Hospital case worker trying to contact me - need help and advice!

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Hello everyone, I need some help with an impossible situation involving my bio father (currently 82). I apologize for the length of this, but I need to give some background. My father was never available in my life. He lived a separate life from my mother and me. When he 'was' around he was emotionally abusive to both of us...something that to this day he seems to have no awareness of or is pretending not to.


My parents divorced when I was 13 and I didn't have that much contact with him after that. There was never any normal custody arrangements or child visits after the divorce, even though my mother was open to it, despite his behavior. He wanted to live his own life and did not want a kid hindering his freedom to bar hop with women...his main interest in life. I was exclusively with my mother. My only contact with him was a few phone calls a year and holidays.


When I was in my 20s he unexpectedly disappeared, leaving no trace. He abandon all contact with me, which, if you understand his personality, was actually a blessing, but I didn't understand it at the time because there had been no conflict between us (I was always pleasant, respectful, and didn't voice my trauma). For almost 30 years, he was missing and couldn't be found. Then a couple of years ago he contacted me, old, alone, and in poor health, saying how much he loves me, how sorry he is, and that I'm all he's got...that I'm his everything. I think you get the picture. He made me promise to never come to his house or see him, but we could talk on the phone and get reacquinted. Very odd.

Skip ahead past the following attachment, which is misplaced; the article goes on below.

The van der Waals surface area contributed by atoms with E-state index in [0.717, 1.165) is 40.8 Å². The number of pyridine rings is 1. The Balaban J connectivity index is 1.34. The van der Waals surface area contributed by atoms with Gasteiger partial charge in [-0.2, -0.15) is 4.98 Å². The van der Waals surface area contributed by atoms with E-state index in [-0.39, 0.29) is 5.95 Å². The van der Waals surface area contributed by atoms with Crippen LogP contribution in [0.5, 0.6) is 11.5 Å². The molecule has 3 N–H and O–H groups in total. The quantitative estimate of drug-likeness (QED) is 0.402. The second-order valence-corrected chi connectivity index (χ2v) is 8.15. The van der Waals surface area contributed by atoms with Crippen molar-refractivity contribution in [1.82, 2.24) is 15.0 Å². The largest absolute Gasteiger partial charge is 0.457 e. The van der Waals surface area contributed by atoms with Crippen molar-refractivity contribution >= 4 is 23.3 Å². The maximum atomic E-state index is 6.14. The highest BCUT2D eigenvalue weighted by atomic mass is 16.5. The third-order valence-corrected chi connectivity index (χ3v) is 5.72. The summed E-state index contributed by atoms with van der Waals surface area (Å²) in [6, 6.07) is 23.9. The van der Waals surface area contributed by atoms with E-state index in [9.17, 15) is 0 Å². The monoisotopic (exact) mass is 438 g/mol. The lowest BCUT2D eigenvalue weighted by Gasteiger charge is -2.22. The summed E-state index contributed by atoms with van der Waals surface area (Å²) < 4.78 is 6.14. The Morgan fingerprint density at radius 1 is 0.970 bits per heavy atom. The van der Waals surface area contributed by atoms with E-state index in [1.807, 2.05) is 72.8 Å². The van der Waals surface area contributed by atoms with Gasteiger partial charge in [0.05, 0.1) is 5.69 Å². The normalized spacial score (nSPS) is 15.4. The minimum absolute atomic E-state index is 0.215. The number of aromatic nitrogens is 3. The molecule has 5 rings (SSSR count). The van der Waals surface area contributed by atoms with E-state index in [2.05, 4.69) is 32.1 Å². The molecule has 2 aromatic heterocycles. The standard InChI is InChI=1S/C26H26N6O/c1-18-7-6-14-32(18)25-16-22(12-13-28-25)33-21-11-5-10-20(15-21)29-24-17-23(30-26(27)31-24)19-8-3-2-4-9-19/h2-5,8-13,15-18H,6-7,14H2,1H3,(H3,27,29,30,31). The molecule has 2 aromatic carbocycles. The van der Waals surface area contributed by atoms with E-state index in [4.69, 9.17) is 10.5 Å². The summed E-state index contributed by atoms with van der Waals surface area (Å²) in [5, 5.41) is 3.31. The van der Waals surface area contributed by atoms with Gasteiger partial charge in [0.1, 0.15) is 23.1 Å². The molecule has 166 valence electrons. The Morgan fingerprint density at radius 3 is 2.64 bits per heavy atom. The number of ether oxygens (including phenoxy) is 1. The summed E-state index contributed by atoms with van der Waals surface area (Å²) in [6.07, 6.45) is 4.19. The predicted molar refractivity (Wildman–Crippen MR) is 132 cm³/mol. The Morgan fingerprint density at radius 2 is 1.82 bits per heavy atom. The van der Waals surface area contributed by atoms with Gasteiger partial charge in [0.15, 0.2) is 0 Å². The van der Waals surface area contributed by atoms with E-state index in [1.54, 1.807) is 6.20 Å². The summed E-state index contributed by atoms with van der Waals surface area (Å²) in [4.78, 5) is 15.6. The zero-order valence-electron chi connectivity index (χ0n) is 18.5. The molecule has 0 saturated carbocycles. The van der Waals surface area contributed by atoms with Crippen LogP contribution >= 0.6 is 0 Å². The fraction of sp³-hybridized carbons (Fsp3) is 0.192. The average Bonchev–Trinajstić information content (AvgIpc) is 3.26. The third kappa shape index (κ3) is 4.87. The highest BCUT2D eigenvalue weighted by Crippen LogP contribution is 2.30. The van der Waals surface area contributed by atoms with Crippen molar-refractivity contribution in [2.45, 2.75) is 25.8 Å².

He was so sweet at first and I was forgiving, but eventually I realized these conversations were all about him. He talked nonstop about himself (much of it was BS), never allowing me to get a word in. He eventually started saying some very uncaring, self-centered things. The conversations were crazy-making. I saw in him the exact same person I remembered from my childhood and all the trauma came flooding back. He expected me to stay on the phone with him for up to 6 hours at a time, nearly every day, listening to his insane rantings. He also made threats about how I was expected to handle his life in the future once he was unable. The entitlement was astounding.